Although the national curriculum of Saudi Arabia requires English to be taught as a second language, native English-speakers are rarely found in the state education system, cultural differences accounting for this. There is, however, a constant demand for English teachers in the region, as English is the lingua franca between locals and expatriates, and staff in hotels, airports, hospitals and other service businesses are required to speak English. Jobs are usually advertised in the teaching profession’s publications and national newspaper supplements.
There’s a large number of private schools in Saudi Arabia, catering mainly for the needs of the expatriate population. English is generally the language used for all lessons. There are some French schools, which hold lessons in that language, but these usually also teach English.
As well as being popular with Saudi Arabia nationals, private language schools are sometimes used by expatriate workers from various countries to improve their English. If you choose to work in one, remember that the hours can be long and anti-social because the schools are teaching pupils who can only attend after their working day. Foreign international language schools, such as Berlitz and Linguarama, have branches in Saudi Arabia. They often require that their teachers attend their own teacher training courses to learn the particular teaching methods of that language school.
Private English lessons are popular in Saudi Arabia and therefore a significant source of employment. Many of the teachers offering them are ‘moonlighting’ from their full-time employment in schools and colleges, private lessons being a lucrative way to supplement their income. The demand for private English lessons is to some extent seasonal, more people wanting them in the run-up to the examination season. There’s another peak of demand when exam results are published, from those who have failed and need to improve their skills for exam retakes. Study advertisements for tutors in local newspapers, the yellow pages and on notice boards in clubs and sporting institutions, or post advertisements yourself.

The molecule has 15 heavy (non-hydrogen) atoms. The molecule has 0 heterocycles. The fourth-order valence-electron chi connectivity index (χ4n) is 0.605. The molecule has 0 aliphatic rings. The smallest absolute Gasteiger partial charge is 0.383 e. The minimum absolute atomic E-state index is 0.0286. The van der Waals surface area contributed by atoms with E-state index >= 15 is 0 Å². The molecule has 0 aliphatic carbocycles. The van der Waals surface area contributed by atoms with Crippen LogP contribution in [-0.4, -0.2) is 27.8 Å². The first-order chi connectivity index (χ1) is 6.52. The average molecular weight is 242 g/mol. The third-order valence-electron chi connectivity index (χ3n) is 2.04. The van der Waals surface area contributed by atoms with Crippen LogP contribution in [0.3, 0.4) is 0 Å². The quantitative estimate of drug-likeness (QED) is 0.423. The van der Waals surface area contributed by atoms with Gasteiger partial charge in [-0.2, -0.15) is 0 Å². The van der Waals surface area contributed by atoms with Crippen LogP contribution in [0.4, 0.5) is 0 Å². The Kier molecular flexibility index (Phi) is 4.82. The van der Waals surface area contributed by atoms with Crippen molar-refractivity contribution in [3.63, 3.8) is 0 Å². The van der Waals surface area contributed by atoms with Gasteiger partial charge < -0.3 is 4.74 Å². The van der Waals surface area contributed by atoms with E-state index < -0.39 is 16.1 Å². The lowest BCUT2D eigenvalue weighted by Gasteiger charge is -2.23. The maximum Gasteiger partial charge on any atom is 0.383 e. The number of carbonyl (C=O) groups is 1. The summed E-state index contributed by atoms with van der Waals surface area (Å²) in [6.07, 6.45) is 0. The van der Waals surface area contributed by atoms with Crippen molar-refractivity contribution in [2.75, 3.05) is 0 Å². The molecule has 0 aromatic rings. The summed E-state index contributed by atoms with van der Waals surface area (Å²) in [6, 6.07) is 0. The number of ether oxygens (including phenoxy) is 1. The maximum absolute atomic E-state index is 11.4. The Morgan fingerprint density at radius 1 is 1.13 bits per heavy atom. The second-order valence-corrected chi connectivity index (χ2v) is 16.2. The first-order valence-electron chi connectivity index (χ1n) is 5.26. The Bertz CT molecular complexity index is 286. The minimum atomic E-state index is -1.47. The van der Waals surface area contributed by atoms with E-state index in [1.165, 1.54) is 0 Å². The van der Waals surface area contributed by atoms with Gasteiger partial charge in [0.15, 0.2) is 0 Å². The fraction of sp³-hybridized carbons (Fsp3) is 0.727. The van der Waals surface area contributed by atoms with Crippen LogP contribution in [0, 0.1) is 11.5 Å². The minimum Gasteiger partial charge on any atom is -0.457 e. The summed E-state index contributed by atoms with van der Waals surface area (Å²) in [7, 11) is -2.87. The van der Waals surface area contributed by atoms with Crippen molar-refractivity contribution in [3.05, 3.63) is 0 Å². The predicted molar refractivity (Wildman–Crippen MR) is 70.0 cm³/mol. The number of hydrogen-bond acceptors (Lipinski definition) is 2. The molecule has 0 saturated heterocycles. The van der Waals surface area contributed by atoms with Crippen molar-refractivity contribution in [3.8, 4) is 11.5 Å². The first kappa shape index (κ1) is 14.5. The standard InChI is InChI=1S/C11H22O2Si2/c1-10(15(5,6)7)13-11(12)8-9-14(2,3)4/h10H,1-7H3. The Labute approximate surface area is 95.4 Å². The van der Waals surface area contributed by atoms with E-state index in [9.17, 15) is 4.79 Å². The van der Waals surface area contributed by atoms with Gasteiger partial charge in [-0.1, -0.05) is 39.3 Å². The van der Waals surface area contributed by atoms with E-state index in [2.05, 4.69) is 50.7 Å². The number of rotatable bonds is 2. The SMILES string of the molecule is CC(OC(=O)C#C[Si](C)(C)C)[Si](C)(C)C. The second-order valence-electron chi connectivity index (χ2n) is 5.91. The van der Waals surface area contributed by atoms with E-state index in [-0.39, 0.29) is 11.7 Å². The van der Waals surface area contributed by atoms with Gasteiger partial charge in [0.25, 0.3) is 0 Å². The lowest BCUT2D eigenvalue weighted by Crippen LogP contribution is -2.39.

The British Council
The British Council recruits English language teachers for placement in its centres. It requires a recognised qualification, such as an RSA diploma or PGCE in Teaching English as a Foreign Language (TEFL), and also a minimum of two years’ teaching experience for most of its positions. For more senior jobs and those with managerial responsibilities, postgraduate qualifications and a minimum of five years’ experience are required.
For further information, contact The British Council Recruitment Section, Central Management of Direct Teaching, 10 Spring Gardens, London SW1A 2BN, UK (Tel. 020-7389 4931). The British Council also recruits English teachers and teachers of other subjects for British International Schools. For information, contact The Overseas Educational Appointments Department, British Council, 65 Davies Street, London W1Y 2AA, UK (Tel. 020-7389 7660). The free publication Teaching Overseas is also produced by the Council.
Translators & Interpreters
Those who are fluent in Arabic and English can find work as translators and interpreters. Translation work is particularly required for legal and contractual documentation, and technical papers. Interpreters are often needed at seminars and on management training courses. Both types of work are usually part-time or short-term.